Yayoi Kusama: I Want Your Tears to Flow with the Words I Wrote

    4 June–31 July 2021
    16 Wharf Road, London N1 7RW
    The exhibition is available to view by free timed ticket.

    Victoria Miro is delighted to present Yayoi Kusama’s thirteenth solo exhibition with the gallery. This major presentation of new works features a dynamic installation of paintings from Kusama’s iconic My Eternal Soul series, bronze pumpkins and painted soft sculptures.

    Throughout her career, Yayoi Kusama has developed a unique and diverse body of work that, highly personal in nature, connects profoundly with global audiences. Continuing to address the twin themes of cosmic infinity and personal obsession, the works in this exhibition are testament to an artist at the height of her powers. The exhibition is accompanied by a special publication, available from July, that documents this ambitious presentation and features a personal and reflective text by the Japanese poet, critic and curator, Akira Tatehata.

    The exhibition is available to view by free timed ticket

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    Click here to view a list of works


    My Eternal Soul

    ‘I feel My Eternal Soul should no longer be regarded as a “series”, but rather as an abundant world of paintings.’ — Akira Tatehata

    The powerful installation of My Eternal Soul paintings in the lower gallery introduces new and recent examples drawn from the artist’s highly celebrated, ongoing series, which she commenced in 2009. These works, at once bold and intensely detailed and conveying extraordinary vitality, are joyfully improvisatory, fluid and highly instinctual.

    On Hearing the Sunset Afterglow’s Message of Love, My Heart Shed Tears, 2021

    Writing in the accompanying publication Akira Tatehata comments, ‘Yayoi Kusama has been producing her My Eternal Soul series without break since 2009. I feel it should no longer be regarded as a “series”, but rather as an abundant world of paintings, one whose creation will continue without end…’


    Kusama MES 2

    ‘The faces (self-portraits?) that occasionally pop up – some smiling, some crying, some with mouths gaping – are a further childlike and, indeed, humorous motif unique to this serial world.’ — Akira Tatehata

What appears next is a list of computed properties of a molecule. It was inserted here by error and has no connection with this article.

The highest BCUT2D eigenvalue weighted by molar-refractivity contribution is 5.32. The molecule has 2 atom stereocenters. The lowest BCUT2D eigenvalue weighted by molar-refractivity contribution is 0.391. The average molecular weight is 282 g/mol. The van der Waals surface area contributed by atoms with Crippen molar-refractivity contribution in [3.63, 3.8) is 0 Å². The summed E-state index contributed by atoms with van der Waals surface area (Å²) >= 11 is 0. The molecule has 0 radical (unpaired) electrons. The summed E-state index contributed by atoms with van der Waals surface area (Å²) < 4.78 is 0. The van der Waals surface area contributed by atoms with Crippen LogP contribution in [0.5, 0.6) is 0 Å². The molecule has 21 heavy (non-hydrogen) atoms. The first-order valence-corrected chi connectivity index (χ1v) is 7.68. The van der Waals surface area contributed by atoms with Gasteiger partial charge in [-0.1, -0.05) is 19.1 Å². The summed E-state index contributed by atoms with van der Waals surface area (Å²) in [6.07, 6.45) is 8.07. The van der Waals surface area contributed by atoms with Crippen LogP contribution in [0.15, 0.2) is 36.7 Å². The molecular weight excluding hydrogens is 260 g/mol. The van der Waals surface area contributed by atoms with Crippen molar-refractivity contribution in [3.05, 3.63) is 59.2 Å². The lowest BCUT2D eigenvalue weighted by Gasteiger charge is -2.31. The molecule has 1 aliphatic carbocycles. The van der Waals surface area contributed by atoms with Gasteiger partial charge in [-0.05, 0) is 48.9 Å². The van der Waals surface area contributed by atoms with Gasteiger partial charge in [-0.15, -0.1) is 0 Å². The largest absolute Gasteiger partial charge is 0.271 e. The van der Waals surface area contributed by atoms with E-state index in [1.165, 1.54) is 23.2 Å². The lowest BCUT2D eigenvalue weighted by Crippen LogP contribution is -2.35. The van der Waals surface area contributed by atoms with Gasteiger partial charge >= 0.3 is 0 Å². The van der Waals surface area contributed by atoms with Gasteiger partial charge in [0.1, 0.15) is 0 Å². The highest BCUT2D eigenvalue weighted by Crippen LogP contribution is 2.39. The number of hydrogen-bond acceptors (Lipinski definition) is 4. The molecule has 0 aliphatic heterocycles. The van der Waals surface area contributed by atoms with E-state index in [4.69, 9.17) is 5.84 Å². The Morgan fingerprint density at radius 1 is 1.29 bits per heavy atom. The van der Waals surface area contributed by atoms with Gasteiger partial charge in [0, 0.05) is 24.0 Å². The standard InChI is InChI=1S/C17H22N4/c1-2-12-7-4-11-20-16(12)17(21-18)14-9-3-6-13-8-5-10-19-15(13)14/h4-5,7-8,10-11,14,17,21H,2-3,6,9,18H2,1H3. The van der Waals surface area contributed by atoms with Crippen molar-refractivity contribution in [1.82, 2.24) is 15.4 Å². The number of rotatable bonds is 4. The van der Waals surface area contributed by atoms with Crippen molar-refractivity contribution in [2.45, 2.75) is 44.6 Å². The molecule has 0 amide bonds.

An Offering From My Heart to Michelle Obama, 2020

    Akira Tatehata comments, ‘One of the characteristics of My Eternal Soul is the flamboyance of its colours… all the paintings in this exhibition demonstrate her innate talent as a colourist. Even in monochrome, the tones are bright and clear. As in all her paintings, many of the spaces are filled with polka dots or stripes. Yet this doesn’t feel monotonous or mechanically repetitive; if anything, her recent works have become more organic and somehow seductive, with a sense of undulation and vibration. The faces (self-portraits?) that occasionally pop up – some smiling, some crying, some with mouths gaping – are a further childlike and, indeed, humorous motif unique to this serial world.’

     


    Kusama MES 3

    My Eternal Soul is a luminous hymn to life, a vision that could be described as cosmic, microscopic, or, depending on your point of view, otherworldly.’ — Akira Tatehata

    Distilled within Kusama’s My Eternal Soul paintings are the themes and obsessions that characterise her art, encapsulating a surreal and humorous, as well as instinctual approach to art making. Each new work of the ongoing series abounds with imagery including eyes, faces in profile and other more indeterminate forms, often in pulsating combinations of colour. Some appear psychedelically primordial, while others bring to mind ancient landscapes and grand geological patterns.

    My Abode of Love in Heaven, 2020

    As Akira Tatehata explains, ‘My Eternal Soul is a luminous hymn to life, a vision that could be described as cosmic, microscopic, or, depending on your point of view, otherworldly – even disturbing. Yet looking at the fifty-odd works in this exhibition, which were mostly painted under pandemic conditions, I was reminded that Kusama’s work is still sustained by her strong will to redeem, through painting, through being a painter, both a world full of unavoidable absurdities, and her own self…’